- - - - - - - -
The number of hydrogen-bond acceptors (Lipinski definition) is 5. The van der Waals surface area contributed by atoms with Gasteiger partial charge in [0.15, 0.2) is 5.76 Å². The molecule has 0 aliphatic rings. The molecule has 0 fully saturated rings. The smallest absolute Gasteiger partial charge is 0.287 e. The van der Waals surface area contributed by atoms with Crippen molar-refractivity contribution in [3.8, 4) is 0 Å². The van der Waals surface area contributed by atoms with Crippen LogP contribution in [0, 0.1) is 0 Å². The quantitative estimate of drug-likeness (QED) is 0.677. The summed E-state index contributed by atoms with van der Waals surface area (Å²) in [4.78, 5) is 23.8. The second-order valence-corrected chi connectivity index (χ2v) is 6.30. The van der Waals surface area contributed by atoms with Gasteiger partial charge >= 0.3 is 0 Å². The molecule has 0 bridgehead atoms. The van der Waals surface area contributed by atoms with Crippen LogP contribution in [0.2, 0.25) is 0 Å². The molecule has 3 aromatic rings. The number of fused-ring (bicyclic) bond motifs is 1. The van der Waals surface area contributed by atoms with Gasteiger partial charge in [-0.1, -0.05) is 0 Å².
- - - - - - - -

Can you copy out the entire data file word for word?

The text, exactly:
The number of hydrogen-bond acceptors (Lipinski definition) is 5. The van der Waals surface area contributed by atoms with Gasteiger partial charge in [0.15, 0.2) is 5.76 Å². The molecule has 0 aliphatic rings. The molecule has 0 fully saturated rings. The smallest absolute Gasteiger partial charge is 0.287 e. The van der Waals surface area contributed by atoms with Crippen molar-refractivity contribution in [3.8, 4) is 0 Å². The van der Waals surface area contributed by atoms with Crippen LogP contribution in [0, 0.1) is 0 Å². The quantitative estimate of drug-likeness (QED) is 0.677. The summed E-state index contributed by atoms with van der Waals surface area (Å²) in [4.78, 5) is 23.8. The second-order valence-corrected chi connectivity index (χ2v) is 6.30. The van der Waals surface area contributed by atoms with Gasteiger partial charge >= 0.3 is 0 Å². The molecule has 0 bridgehead atoms. The van der Waals surface area contributed by atoms with Crippen LogP contribution in [0.2, 0.25) is 0 Å². The molecule has 3 aromatic rings. The number of fused-ring (bicyclic) bond motifs is 1. The van der Waals surface area contributed by atoms with Gasteiger partial charge in [-0.1, -0.05) is 0 Å².